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Old 11-10-2009, 19:56   #31
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Thanks all for the great feedback....

I am really leaning towards just Liability Ins to satisify countries/marinas...

With a Catamaran, I think it is unlikely the craft would actually sink although it could be destroyed on the rocks or reefs. Or it could get blown away in a Hurricane if I left it in the path...These are chances I might be willing to take.

Lightling damage seems the most likely claim and I might see if one could get just Lighting Insurance. Has anyone ever heard of just getting Liability and Lighting insurance ?

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Old 11-10-2009, 21:11   #32
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- - I seriously doubt anything will decrease with your current insurance. Possibly if you change insurance companies you might see a better rate based on a current survey. But you will have to purchase a new survey and the cost of that may exceed any savings in the insurance rate. If you have an agreed value policy which is common on older boats, then the rates would remain the same or go upwards. On depreciated value policy you may ask and get a lower rate - but I doubt it. Doesn't hurt to explore and see if there is anyway of doing it.
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Old 12-10-2009, 06:28   #33
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My insurance premium is due this week, and I was about to pay it with a bit of grumbling until a friend mentioned that the market value of boats has dropped dramatically in the past year. Think it's worth a C&V survey to reduce costs?

For that matter, I wonder if the annual tax to the State of Washington can be adjusted on the basis of market value, or if I'm forever committed to a number based on purchase price...

Steve
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Contact your insurance agent and ask them to quote what the savings would be if they reduced your hull value. Underwriters know that boats usually decrease in value over the years, so that's a normal procedure. I don't know of any companies that require a current insured to get a survey to reduce the hull value, only to increase it. (Keep in mind that if you do reduce the value, it would be difficult to increase it later if you change your mind). After you get the quote, then you can decide if its worth the savings to amend the hull value.
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Old 12-10-2009, 12:35   #34
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Thanks for the advice!
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Old 13-11-2009, 10:19   #35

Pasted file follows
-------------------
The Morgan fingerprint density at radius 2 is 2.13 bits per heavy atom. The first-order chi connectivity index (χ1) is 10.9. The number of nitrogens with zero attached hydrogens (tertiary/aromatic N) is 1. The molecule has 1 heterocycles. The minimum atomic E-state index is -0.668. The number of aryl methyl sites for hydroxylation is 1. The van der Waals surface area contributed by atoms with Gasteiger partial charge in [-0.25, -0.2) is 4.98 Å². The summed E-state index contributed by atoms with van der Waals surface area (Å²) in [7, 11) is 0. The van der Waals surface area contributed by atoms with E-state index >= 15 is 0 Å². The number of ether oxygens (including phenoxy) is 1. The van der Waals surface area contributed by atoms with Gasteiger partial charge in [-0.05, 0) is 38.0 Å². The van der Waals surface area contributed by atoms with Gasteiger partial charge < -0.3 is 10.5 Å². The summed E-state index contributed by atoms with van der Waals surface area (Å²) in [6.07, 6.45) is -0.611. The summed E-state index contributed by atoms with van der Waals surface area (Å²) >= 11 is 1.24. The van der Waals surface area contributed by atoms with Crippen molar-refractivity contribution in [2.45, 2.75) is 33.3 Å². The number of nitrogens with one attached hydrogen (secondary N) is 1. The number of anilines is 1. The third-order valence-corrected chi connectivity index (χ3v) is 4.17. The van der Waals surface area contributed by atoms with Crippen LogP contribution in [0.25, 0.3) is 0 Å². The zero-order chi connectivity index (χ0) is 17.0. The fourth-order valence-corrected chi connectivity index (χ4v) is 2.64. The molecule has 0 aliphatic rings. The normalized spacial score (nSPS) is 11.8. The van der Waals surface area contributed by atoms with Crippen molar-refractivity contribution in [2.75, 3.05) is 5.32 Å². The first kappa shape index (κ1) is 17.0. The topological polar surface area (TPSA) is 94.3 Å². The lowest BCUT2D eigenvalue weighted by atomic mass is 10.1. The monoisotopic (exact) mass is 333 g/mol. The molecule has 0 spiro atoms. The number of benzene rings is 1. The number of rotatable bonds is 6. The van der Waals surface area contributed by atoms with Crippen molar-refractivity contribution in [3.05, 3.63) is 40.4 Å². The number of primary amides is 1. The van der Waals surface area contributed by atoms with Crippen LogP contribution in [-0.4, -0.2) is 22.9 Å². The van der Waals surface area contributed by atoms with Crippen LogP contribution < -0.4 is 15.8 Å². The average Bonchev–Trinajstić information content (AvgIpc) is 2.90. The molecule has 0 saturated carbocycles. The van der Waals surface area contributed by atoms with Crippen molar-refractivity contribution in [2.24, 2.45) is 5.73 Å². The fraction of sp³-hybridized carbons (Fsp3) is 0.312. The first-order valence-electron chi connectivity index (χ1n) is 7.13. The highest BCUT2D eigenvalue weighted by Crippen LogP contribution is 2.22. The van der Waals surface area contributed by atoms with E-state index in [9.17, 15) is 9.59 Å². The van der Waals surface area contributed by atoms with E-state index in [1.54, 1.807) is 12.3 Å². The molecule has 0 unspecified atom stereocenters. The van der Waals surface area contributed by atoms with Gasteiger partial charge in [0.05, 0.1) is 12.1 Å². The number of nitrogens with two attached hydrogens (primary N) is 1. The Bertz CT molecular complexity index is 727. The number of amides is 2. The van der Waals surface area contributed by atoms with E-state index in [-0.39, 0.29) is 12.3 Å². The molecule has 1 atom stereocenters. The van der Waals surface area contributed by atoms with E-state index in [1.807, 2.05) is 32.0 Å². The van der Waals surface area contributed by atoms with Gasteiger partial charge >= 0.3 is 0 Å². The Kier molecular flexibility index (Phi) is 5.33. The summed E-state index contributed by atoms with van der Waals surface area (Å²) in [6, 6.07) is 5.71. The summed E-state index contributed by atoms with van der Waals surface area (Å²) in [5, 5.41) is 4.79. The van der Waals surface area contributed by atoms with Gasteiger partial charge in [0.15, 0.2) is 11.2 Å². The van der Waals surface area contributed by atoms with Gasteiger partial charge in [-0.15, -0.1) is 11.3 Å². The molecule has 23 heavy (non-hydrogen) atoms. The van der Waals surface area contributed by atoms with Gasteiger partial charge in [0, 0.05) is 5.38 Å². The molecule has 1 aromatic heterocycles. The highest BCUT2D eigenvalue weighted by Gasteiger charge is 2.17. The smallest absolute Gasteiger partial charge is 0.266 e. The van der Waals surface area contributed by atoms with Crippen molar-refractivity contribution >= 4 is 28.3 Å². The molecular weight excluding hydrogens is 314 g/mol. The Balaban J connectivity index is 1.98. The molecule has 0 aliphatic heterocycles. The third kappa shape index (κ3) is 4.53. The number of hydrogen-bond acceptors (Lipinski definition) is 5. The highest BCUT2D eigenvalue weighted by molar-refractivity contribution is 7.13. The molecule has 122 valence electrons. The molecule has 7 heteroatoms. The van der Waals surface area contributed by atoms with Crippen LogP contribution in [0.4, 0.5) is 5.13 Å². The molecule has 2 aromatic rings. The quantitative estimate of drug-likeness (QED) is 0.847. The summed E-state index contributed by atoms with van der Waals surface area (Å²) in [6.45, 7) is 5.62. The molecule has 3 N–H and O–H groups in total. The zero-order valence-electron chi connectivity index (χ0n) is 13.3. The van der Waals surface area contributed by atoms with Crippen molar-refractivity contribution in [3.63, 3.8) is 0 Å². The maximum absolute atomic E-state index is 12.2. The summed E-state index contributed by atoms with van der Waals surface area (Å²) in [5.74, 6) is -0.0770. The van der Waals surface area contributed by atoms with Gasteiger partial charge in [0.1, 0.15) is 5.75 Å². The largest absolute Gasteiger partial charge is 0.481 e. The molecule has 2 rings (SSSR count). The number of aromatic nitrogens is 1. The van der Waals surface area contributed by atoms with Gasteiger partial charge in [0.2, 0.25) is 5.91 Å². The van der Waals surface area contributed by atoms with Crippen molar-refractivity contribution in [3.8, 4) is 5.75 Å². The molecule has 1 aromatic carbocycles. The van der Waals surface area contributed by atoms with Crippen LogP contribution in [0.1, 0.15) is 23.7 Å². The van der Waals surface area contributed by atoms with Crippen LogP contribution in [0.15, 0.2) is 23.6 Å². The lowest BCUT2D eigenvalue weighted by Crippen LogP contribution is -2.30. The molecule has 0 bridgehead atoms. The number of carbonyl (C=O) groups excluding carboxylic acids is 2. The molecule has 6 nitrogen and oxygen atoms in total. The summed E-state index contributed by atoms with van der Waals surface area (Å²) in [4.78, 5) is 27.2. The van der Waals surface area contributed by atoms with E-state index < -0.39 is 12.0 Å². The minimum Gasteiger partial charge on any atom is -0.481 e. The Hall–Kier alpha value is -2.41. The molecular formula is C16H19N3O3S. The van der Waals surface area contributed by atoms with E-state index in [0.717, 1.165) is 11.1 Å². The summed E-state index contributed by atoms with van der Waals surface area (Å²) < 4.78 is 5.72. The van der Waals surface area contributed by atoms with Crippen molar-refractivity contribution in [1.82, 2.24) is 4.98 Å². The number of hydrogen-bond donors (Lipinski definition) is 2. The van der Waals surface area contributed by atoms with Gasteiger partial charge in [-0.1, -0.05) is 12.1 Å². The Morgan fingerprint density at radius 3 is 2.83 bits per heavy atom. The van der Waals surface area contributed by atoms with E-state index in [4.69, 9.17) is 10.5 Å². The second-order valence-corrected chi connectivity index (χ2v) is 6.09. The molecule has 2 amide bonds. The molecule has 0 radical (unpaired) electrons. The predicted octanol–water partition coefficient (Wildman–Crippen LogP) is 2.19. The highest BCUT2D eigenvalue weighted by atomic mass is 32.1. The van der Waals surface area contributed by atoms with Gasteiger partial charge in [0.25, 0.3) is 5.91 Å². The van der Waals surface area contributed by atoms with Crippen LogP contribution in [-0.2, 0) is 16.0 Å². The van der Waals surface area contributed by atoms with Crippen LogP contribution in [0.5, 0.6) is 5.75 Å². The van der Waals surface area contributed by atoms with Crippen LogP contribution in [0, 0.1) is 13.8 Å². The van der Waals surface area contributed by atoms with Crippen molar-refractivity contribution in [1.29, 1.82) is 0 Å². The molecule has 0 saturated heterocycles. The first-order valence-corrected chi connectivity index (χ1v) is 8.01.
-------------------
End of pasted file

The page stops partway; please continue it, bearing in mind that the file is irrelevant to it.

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Originally Posted by capcook View Post
Still wrestling with wether or not to insure the boat.... but what is the current cost of Hull insurance that would also cover lighting strikes... Does 1% of Hull value sound about right ?
Hi all!
I've just visited this forum. Happy to get acquainted with you. Thanks.
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Old 13-11-2009, 10:50   #36
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- - The basic problem with boat insurance is the market is too small and the claims too high. This is why you get good rates from your auto/house insurance company for small boats that never leave the home country's waters. They can bury the boat loss money in their profitable auto/house coverage.
- - Whenever you venture outside "home waters" you are into international insurance and the number of legitimate insurance company can be counted on one hand, not counting the finger you use for signaling to the idiot boat zooming by way too close.
- - Therefor rates are pretty much the same based on the same boat, age, cruising grounds, time of year - (apples to apples). And more than anything, getting a company that will actually pay off on legitimate claims further restricts the field and the variation in rates.
- - Lloyds of London (LL) is basically a giant betting hall - you put up your proposal of what you want to insure and how much money you want if you do lose the thing - and if the "contract" is taken by somebody, you will arrive at a price based on your betting you will collect and they will be betting that you will not incur the loss and they get to keep the money. Many famous movie stars and others insure their "body parts" and other strange things through LL.
- - Self insuring Hull/Comprehensive works for older boats and people who can afford to lose the boat and continue on with their lives. "Liability-only" is for everybody who needs to use marinas and boatyards in 1st world type countries where ligation is a national sport. Or if they have assets at "home" that might be "gone-after" should you get involved in an incident. If you own your boat and have no "deep pockets" then insurance is only a "morality/sociological " question - and we all know when it comes between dollars and morals, which one wins the argument.
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Old 13-11-2009, 11:09   #37
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We pay a little over 1% for our vintage Tartan 37, with a hull value of $70k, with $500k liability, and a cruising area of coastal US/Canada/SE Alaska west coast out 300 miles
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